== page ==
Pretty much any kind of mechanical component that you can think of. There are a few examples based on the different industries you might get involved with.
This has been a steadily growing industry for decades. There’s a lot of work to be done making things that can fly.
Generally this is referring to making airplane parts, although occasionally you might get the opportunity to make something that goes up into space. This is an industry that prefers to use CNC machines to produce small batches of tricky parts. Here are some of the things you can make:
- Wing spars
- Turbine parts
This is another demanding industry. Obviously the quality control needs to be very high, especially for parts that will end up in the human body.
Here are some examples of what you might make:
- Hip replacements
- Knee replacements
- Spine cages
- Orthopedic screws
- Surgical tools
- Dental implants
- Veterinary devices
The challenge with mass-produced automotive parts is getting costs down. You’ll rarely see operations that are as efficient as automotive processes.
This is because parts are created in such insane quantities. Since everyone is bidding on this high volume work, there’s a lot of competition to be the best. Here are some possible types of parts:
- Engine blocks
- Transmission gears
- etc, etc, etc. Did you know that the average car is made up of about 30,000 parts?
Military contracts can be huge, and there’s a lot of variety in what’s produced. Here are the examples:
- Scopes, gun parts
- Tank parts (like automotive parts, but bigger)
- Jet parts
This is a really steady industry, and there’s a lot of work to be done. Agricultural equipment takes a lot of abuse, and the parts need to be made to stand up.
Here are some of the kinds of parts to expect:
- Shafts, so many shafts!
- Gears of all kinds, but lots of planetary gears.
- Pump housings
- Gear housings
Right now this is mostly oil and gas, but as other forms of energy become popular, we’ll need to make ’em.
Some of this stuff is huge, some of it’s tiny. Here are some examples:
- Pipe flanges
- Pressure vessels
- Pipe repair tools (some of them are crazy complicated)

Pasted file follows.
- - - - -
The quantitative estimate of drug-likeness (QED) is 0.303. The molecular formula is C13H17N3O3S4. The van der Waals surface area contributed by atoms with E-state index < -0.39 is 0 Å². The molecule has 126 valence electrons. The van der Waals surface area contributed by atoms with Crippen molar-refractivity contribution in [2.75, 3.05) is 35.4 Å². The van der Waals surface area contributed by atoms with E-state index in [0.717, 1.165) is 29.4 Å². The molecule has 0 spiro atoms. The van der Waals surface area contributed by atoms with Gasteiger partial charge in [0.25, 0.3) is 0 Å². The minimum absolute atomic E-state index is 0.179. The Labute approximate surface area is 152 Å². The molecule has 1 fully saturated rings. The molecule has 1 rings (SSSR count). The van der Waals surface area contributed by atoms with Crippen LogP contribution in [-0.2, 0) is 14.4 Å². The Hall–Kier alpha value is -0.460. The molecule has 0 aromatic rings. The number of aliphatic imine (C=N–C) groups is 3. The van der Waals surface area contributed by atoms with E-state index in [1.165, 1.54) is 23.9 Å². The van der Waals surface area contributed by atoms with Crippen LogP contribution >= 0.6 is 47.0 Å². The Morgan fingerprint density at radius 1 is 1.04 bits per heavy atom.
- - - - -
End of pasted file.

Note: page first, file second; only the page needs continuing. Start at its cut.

- Flow measurement tools
- Pump housings and components
This is a pretty big catch-all, but there are a lot of big industrial things to make.
- Really, really big gears
- Giant stamping dies to form cars from sheet metal
- Big things for big machines
What Kinds of Machinists Are There?
Generally speaking, there are two categories of machinists: manual and CNC.
However, many machinists do both. It’s actually really useful to cross-train and learn both aspects of the trade.
There are also some related fields.
For example, tool and die makers are people that specialize in making things like cutting and forming dies for sheet metal work, as well as moldmaking for things like plastic injecting molding or metal casting.
Millwrights are focused on industrial equipment repair. They’re generally not as specialized with machining, however they make use of a lot of other skills. Some examples are electrical wiring and welding.
How Much Does a Machinist Make?
There’s the real question.
I’ll break it to you easy: We ain’t rich.
If you’re looking to make a lot of money, there are easier ways. That said, the pay’s really not all that bad. A lot of it will depend on career choices you make.
According to most sources, the average US wage for a manual machinist is about $20/hour. Keep in mind that this is the average, so half is higher, half is lower.
It’s pretty common to start off low until you learn how to make things without being babysat. This usually ranges from $12-15 for the first bit, and then you’ll steadily go up from there. Of course, this all depends on where you live and who you’re working for.
For CNC machining, you can expect to make a bit more. $25/hour is a reasonable expectation once you’ve got some years under your belt. If you get into the complicated stuff, like multiaxis milling and lathe lovechilds, you’ll do even better.
At the end of the day, most guys do this because they enjoy it. There are usually lots of opportunities for overtime, which can make you a reasonable amount of money quickly.
Really, though, if you’re just in it for the money, become an electrician or a plumber. In this twisted world, it’s easier to learn and it pays better.
Interested in knowing how to become a CNC machinist? Here’s my complete guide. Follow in my footsteps, young padawan, and click this link.